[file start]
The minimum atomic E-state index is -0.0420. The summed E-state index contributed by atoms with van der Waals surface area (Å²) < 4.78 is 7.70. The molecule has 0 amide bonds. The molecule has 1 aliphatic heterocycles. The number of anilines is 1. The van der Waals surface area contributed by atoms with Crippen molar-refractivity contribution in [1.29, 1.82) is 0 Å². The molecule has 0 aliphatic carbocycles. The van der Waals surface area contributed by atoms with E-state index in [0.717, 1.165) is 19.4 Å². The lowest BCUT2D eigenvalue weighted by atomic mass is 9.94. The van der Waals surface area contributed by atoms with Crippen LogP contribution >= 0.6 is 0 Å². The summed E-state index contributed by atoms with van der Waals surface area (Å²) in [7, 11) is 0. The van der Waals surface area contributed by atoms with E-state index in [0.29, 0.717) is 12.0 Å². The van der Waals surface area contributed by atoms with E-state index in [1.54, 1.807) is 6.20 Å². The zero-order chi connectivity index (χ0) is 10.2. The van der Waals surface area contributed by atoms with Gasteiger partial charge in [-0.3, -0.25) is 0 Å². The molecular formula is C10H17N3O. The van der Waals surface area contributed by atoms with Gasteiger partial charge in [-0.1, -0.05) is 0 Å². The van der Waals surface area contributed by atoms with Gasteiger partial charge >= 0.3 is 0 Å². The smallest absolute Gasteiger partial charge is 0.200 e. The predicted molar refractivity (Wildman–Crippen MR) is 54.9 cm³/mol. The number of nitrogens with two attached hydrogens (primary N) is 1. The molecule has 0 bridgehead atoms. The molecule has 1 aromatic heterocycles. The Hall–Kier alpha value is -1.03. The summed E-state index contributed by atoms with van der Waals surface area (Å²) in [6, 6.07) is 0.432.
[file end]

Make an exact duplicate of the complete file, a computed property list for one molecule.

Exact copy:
The minimum atomic E-state index is -0.0420. The summed E-state index contributed by atoms with van der Waals surface area (Å²) < 4.78 is 7.70. The molecule has 0 amide bonds. The molecule has 1 aliphatic heterocycles. The number of anilines is 1. The van der Waals surface area contributed by atoms with Crippen molar-refractivity contribution in [1.29, 1.82) is 0 Å². The molecule has 0 aliphatic carbocycles. The van der Waals surface area contributed by atoms with E-state index in [0.717, 1.165) is 19.4 Å². The lowest BCUT2D eigenvalue weighted by atomic mass is 9.94. The van der Waals surface area contributed by atoms with Crippen LogP contribution >= 0.6 is 0 Å². The summed E-state index contributed by atoms with van der Waals surface area (Å²) in [7, 11) is 0. The van der Waals surface area contributed by atoms with E-state index in [0.29, 0.717) is 12.0 Å². The van der Waals surface area contributed by atoms with E-state index in [1.54, 1.807) is 6.20 Å². The zero-order chi connectivity index (χ0) is 10.2. The van der Waals surface area contributed by atoms with Gasteiger partial charge in [-0.3, -0.25) is 0 Å². The molecular formula is C10H17N3O. The van der Waals surface area contributed by atoms with Gasteiger partial charge in [-0.1, -0.05) is 0 Å². The van der Waals surface area contributed by atoms with Gasteiger partial charge >= 0.3 is 0 Å². The smallest absolute Gasteiger partial charge is 0.200 e. The predicted molar refractivity (Wildman–Crippen MR) is 54.9 cm³/mol. The number of nitrogens with two attached hydrogens (primary N) is 1. The molecule has 0 bridgehead atoms. The molecule has 1 aromatic heterocycles. The Hall–Kier alpha value is -1.03. The summed E-state index contributed by atoms with van der Waals surface area (Å²) in [6, 6.07) is 0.432.